USAPA president Gary Hummel called the decision “an historic vote. Should the merger of American Airlines and US Airways occur, your endorsement of this MOU now establishes a clear path forward for the pilots of US Airways, highlighted with $1.6 billion in economic improvements for you over the next six years.”

He added: “Of no less importance, your ratification also insures that your union will arrive at the merger as equal partners with APA in pay, benefits and working conditions – which is of paramount importance during any integration process.”

APA refers to the Allied Pilots Association, the union that represents American Airlines pilots. Its board of directors have already voted to approve a memorandum of understanding covering the potential merger.


US Airways, Flight Attendants Reach Merger Pact

By Linda Blachly, ATWOnline

US Airways and its flight attendants have reached a tentative agreement on a collective bargaining deal that would provide job protection, increased pay and set the stage for a potential merger with American Airlines. The carrier’s 6,800 flight attendants are represented by the Association of Flight Attendants (AFA).

“The tentative agreement, reached under the supervision of the National Mediation Board, would allow for immediate economic improvements and provide all US Airways flight attendants with the strongest position possible for any discussions related to the next merger,” AFA said in a statement.

Earlier this month, US Airways pilots’ union leadership backed the merger framework proposal already supported by American Airlines’ pilots.

AFA-US Airways presidents Roger Holmin and Deborah Volpe said in a statement: “We secured immediate improvements as well as a process for additional gains through discussions related to the pending merger. Doug Parker’s plan for a US Airways/American merger provides the best opportunities for US Airways Flight Attendants—and we are now poised to make the most out of those opportunities.”

US Airways Pilots to Begin Voting on MOU on Friday

US Airways pilots will begin voting on the memorandum of understanding between US Airways, American Airlines and the two pilots union on Friday.

For these pilots, who have not had a new contract since US Airways and America West merged in 2005, the MOU would result in pay increases between 13 percent and 35 percent compared to what the US Airways pilots earn today.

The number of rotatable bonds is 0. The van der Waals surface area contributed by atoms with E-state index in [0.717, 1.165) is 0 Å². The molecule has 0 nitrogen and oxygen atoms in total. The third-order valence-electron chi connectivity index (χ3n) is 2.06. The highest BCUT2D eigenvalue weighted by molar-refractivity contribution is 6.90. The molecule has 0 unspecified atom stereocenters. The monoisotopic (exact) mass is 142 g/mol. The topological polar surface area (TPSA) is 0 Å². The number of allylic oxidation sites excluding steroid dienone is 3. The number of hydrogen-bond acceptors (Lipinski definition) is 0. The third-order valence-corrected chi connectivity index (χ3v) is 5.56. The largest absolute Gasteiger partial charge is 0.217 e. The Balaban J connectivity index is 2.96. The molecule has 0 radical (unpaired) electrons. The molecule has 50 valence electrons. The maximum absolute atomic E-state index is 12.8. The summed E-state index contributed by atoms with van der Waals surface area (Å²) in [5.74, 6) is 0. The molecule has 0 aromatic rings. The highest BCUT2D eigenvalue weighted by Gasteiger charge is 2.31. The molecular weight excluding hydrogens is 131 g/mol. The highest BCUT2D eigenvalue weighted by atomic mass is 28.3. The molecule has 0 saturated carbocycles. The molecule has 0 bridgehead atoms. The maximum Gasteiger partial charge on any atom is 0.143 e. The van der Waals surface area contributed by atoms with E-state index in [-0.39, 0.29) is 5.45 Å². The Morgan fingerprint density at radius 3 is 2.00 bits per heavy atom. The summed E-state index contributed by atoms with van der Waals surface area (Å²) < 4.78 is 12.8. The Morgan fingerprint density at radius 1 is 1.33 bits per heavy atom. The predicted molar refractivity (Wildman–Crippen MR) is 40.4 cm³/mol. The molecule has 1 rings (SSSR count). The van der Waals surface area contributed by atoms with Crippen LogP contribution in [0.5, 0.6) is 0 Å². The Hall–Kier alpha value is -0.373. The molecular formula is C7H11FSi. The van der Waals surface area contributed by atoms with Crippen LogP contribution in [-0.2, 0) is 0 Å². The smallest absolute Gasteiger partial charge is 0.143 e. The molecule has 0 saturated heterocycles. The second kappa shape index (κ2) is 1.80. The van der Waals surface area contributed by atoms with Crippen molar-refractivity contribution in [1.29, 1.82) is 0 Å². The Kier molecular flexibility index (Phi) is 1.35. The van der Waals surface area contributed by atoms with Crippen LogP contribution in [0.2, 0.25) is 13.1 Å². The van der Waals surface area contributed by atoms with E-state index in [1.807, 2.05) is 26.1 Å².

"Our pilot group has been without a reasonable contract for far too long. We are confident that the resulting document offers our pilots substantial progress towards industry standard pay and working conditions that we have long deserved," the US Airline Pilots Association said in a statement on Tuesday. "We feel it benefits all pilots, no matter where you are on the seniority list. Those with not much time left prior to retirement will be able to increase their retirement savings with higher DC contributions accompanied by higher pay rates. Those with more time left will see substantial pay increases throughout the life of the contract, to better provide for themselves and their families."

Voting will begin on January 18 and end on February 8, USAPA said. The MOU will not go into effect unless there is a merger between US Airways and American Airlines.

Excerpted from Star-Telegram, Sky Talk Blog

US Airways Pilot Leaders Clear Labor framework for American Airlines Merger

Steven R. Thompson
Dallas Business Journal

US Airways pilot leaders approved an interim labor framework Friday in the event of a US Airways and American Airlines merger.

The US Airline Pilots Association approved a “memorandum of understanding” on a temporary contract and plan to send it to members for a vote. The Allied Pilots Association approved the MOU last week.

Following the approval, US Airways and American Airlines released a statement pleased that they completed discussions for the framework, which they described as “terms of employment for pilots, as well as a process for pilot integration, in the event of a merger between AA and US during restructuring.”

The MOU is considered vital for the board of both airlines when deciding if a merger is the right move. Details of the MOU are not available due to a non-disclosure agreement.

“The MOU is one of several elements to be considered before a decision on a merger can be made,” the airlines said.

The next step is for US Airways pilots, and both airline boards to vote on the temporary contracts.

US Airways Pilots, After Long Wait, Want Payoff From AMR Merger

CHARLOTTE, N.C. (TheStreet) -- Since the airline industry began to restructure with a wave of bankruptcies following the Sept. 11, 2001, terrorist attacks, no pilot group has paid a higher price than the pilots of US Airways.

Now, a likely merger with American presents a chance to regain some of the lost ground. The first step will be to quickly negotiate a memorandum of understanding, which must then be approved by the two airlines and the two pilot unions. On Saturday, American pilots agreed on an MOU proposal, which also requires four-party approval.

The US Airline Pilots Association and its president, Gary Hummel, seem up to the challenge. But it will not be easy because the sacrifices have been so vast, and the recovery will not be complete. Right now, no one has a tougher job than Hummel, who cannot possibly meet the expectations of all of his constituents.

Let's take a brief look at the history of US Airways pilots sacrifices.

In 2002, US Airways became the first carrier to file for bankruptcy following the 2001 attacks. The bankruptcy took just seven months and failed to sufficiently reduce costs. The airline filed again in 2004. Facing the possibility of liquidation, pilots agreed to wages that were the lowest for any major airline. Also, the bankruptcy court approved the termination of their pension plan, which was taken over by the Pension Benefit Guaranty Corp., which imposed maximum payout levels below what the pilots had expected. By contrast, at American, which did not file bankruptcy until 2011, the existing pilot pension plan was frozen.